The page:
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Book Review: All the Light We Cannot See

In France we meet a father and his daughter Marie-Laure, who is doomed to become blind. They will carry an important secret to St Malo, where they will go in search for other members of their family.

In Germany, we are introduced to orphaned children, a brother and sister, Werner and Jutta, whose prospects are very bleak. They must live by their wits if they are even to survive. Fortunately they are being cared for by a kindly, dedicated Protestant nun, who encourages them to play in and explore their fairly limited world. During this time, they find a radio, and Werner manages to fix it. This is the start not only of being able to listen to the local news, but also broadcasts of an educationally scientific nature from France.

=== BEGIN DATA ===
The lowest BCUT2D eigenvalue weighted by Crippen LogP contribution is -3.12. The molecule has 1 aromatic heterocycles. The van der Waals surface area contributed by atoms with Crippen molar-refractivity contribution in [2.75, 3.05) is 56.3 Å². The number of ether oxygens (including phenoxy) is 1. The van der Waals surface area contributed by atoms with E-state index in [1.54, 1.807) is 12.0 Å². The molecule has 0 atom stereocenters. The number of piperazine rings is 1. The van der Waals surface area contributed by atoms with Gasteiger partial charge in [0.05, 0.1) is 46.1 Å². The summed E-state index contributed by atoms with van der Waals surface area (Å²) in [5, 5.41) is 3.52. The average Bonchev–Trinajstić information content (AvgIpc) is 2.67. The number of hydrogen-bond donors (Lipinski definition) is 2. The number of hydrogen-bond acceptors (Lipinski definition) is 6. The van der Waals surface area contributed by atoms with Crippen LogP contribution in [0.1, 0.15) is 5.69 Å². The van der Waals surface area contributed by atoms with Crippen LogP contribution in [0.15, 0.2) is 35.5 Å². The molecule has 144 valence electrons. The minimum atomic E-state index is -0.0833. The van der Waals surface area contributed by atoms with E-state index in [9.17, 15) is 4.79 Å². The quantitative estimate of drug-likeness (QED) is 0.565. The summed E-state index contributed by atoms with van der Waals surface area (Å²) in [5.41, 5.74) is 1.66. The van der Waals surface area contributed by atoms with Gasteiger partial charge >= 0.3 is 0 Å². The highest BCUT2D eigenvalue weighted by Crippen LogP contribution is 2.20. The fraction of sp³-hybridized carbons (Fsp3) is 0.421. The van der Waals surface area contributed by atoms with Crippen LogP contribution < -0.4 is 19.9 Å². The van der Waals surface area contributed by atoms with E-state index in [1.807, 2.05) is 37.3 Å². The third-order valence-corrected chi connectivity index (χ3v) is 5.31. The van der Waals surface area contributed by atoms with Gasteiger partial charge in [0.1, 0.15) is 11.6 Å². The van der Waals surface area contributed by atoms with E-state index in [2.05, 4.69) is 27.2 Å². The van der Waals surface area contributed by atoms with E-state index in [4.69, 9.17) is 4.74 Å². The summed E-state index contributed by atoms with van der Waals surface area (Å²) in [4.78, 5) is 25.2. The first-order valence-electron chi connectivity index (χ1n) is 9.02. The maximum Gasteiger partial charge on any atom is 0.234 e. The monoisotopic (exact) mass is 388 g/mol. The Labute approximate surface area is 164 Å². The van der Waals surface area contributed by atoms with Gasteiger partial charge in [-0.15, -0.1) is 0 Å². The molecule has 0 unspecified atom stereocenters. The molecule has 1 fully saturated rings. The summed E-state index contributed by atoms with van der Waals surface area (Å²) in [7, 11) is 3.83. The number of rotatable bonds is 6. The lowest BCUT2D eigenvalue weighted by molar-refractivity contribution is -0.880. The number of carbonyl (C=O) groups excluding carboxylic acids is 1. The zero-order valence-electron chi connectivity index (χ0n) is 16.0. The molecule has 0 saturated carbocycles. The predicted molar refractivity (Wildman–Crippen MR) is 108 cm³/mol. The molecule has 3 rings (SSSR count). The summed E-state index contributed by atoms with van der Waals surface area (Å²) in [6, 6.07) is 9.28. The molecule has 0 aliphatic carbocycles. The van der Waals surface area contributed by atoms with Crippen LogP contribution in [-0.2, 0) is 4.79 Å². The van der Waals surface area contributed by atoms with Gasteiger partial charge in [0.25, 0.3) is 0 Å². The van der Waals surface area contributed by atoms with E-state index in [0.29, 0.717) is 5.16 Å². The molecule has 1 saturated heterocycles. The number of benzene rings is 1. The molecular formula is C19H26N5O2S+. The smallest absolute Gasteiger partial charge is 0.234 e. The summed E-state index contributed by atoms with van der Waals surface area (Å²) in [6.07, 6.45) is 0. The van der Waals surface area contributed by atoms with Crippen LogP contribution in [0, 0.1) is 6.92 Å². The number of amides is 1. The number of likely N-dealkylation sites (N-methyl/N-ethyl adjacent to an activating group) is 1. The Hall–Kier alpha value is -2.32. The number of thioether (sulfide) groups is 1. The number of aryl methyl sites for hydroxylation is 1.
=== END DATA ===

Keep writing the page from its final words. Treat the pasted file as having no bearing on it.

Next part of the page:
Werner is smart and curious, and bit by bit becomes very interested in science, and skilled at fixing radios. He is desperate to avoid his father’s fate – being sent to work in the mines when he reaches 15. Without such a threat in front of her, Jutta is able to take a more balanced view of her world.

Eventually the lives of these growing children intertwine as the calamitous world events unfold.

It is a story of redemption. Great evils occur, yet there is goodness in this bleak world. Forgiveness is possible in spite of great and irreversible destruction, because this goodness exists and is not entirely extinguished.

Anthony Doerr has given us the gift of a great and moral tale.

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